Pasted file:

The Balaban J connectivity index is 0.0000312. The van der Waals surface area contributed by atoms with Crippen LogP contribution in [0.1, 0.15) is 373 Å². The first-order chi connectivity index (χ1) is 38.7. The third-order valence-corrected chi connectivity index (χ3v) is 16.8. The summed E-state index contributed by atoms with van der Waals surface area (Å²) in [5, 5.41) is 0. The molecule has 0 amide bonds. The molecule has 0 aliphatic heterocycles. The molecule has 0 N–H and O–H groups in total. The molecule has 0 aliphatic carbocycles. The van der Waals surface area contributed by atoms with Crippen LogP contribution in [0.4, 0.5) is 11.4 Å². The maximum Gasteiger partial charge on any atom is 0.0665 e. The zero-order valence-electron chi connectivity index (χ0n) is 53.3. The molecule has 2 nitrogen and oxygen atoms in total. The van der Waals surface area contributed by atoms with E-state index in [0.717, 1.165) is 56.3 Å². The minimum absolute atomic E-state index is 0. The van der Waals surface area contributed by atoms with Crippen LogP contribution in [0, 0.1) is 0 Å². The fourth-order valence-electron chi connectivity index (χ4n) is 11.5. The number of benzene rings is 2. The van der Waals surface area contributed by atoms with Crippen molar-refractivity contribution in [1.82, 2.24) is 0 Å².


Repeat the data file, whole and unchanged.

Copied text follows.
The Balaban J connectivity index is 0.0000312. The van der Waals surface area contributed by atoms with Crippen LogP contribution in [0.1, 0.15) is 373 Å². The first-order chi connectivity index (χ1) is 38.7. The third-order valence-corrected chi connectivity index (χ3v) is 16.8. The summed E-state index contributed by atoms with van der Waals surface area (Å²) in [5, 5.41) is 0. The molecule has 0 amide bonds. The molecule has 0 aliphatic heterocycles. The molecule has 0 N–H and O–H groups in total. The molecule has 0 aliphatic carbocycles. The van der Waals surface area contributed by atoms with Crippen LogP contribution in [0.4, 0.5) is 11.4 Å². The maximum Gasteiger partial charge on any atom is 0.0665 e. The zero-order valence-electron chi connectivity index (χ0n) is 53.3. The molecule has 2 nitrogen and oxygen atoms in total. The van der Waals surface area contributed by atoms with E-state index in [0.717, 1.165) is 56.3 Å². The minimum absolute atomic E-state index is 0. The van der Waals surface area contributed by atoms with Crippen LogP contribution in [0, 0.1) is 0 Å². The fourth-order valence-electron chi connectivity index (χ4n) is 11.5. The number of benzene rings is 2. The van der Waals surface area contributed by atoms with Crippen molar-refractivity contribution in [1.82, 2.24) is 0 Å².